The Student Organization Funding Committee (SOFC) has made changes to several of its policies starting this semester. The changes implemented include asking organizations to record attendance at events, placing a cap of 300 printed copies of publications starting Spring 2015 and shortening the process to access Procard (Purchasing Card), a more efficient system for different organizations and departments to make necessary purchases. SOFC has also announced that this year’s fall budgeting dollar per student ratio is $148.95, an all-time high in comparison to previous years.
SOFC decides on funding policies and procedures, and the student bursar is the non-voting chair of the committee. Eugene Lee ’15, the current student bursar, discussed the reasoning behind the specific changes implemented this semester. Lee mentioned that previously, when ProCard was accessible through the Controller’s Office, organizations had expressed that the process was tedious and, at times, confusing. By creating a form for organizations to fill out and offering appointments, Lee hopes to ease the process of applying for funding.
“Organizations can now use the ProCard by submitting the form and making an appointment with me, instead of having to go through three different entities,” Lee said.
SOFC has also begun asking organizations to justify the number of student attendees in their funding applications. To make sure that funds are being allocated reasonably, SOFC is encouraging organizations to keep updated attendance records.
“The committee wants to ensure that the student activity fund is being fairly distributed and used,” Lee said. “With the request to justify the number of student attendees, organizations are being more conscientious about their expected number of attendees.”
During this year’s fall budgeting deadline, the dollar-per-student ratio was an unprecedented high of $148.95 compared to last year’s rate of $16.00. Lee attributed the much higher rate to SOFC taking strides to ensure that organizations follow policies outlined in the treasurer’s manual, but notes that correlation does not indicate causation.
She said that SOFC is approving fewer requests as organizations adhere more to the policies, as fewer organizations are applying for funding, and as the organizations that do are applying for fewer events in general. Lee accredited the decrease in funding applications to the recent “Do Less,” #doless, campaign to combat over-programming on campus, led by College Government Vice President Charlotte Harris ’16.
“It seems that organizations are responding to Charlotte, SOAC, and College Government’s “Do Less” campaign -— educating everyone about over-programming at Wellesley,” Lee said.
SOFC has also voted to implement a cap on publications such as the Wellesley Review, Counterpoint and GenerAsians. Starting with the spring semester, these publications will only be allowed to print 300 copies per semester, with organizations having the option to appeal for up to 100 additional copies with sufficient indication of readership. Celina Reynes ’16, co-editor-in-chief of the Wellesley Review, the college’s literary magazine, has expressed concern over the effect of the newly-instated cap on the future of publications.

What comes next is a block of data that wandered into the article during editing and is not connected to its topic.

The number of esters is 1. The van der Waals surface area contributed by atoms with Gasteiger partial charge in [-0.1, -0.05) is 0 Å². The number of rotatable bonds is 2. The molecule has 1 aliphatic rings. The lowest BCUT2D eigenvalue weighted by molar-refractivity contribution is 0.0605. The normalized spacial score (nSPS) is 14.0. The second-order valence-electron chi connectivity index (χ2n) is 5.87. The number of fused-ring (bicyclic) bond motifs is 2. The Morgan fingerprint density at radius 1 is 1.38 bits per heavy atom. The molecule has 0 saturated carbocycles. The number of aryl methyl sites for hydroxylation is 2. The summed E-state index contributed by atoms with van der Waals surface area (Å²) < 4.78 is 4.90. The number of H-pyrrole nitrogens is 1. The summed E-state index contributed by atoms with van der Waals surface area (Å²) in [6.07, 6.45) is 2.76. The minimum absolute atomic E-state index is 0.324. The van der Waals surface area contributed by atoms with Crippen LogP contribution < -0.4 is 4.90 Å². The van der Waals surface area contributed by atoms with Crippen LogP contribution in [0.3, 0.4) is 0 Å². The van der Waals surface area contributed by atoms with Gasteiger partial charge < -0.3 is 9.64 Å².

“Basically, it means that not everybody who wants to see their work will get a chance to. It undervalues the magazine, Reynes said. “It stops our growth.”
In addition to the changes stated above, SOFC has also adjusted its formulas for transportation prices to reflect the increases in MBTA prices and has gotten rid of the electrician’s overtime rate due to the fact that organizations have been working with different entities with different prices and that the previous definition of the rate was unclear and outdated.
So far in the year, Lee has accomplished three of her goals as Student Bursar. She brought the Constitution up to date and made it gender-neutral, though it still has to be approved by Senate and House Council, completed her ProCard initiative for easier funding applications for organizations and updated many SOFC policies.
Despite having achieved many of her goals, Lee still has many plans in progress for this year. Some of the more short-term objectives include releasing a survey for feedback later in the month and researching and comparing funding at other institutions to Wellesley’s to explore most efficient and fair methods of fund distribution. She mentioned that the first round of research is coming to a close this Friday since she had a discussion with positional equivalents at five of the six Seven Sisters schools last weekend. For more ongoing plans, Lee intends to draft a five-year plan for future student bursars, make long-term goals regarding funding policies and structure as well as devise and enact auditing process between SOFC and campus organizations.
“As Student Bursar, one of my duties is to act as an auditor of student organizations,” Lee said.
She also hopes to revamp the website to make it more accessible and user-friendly, and make SOFC and the Bursar’s Office more accessible overall.
Photo by Soojin Jeong ’17, Photography Editor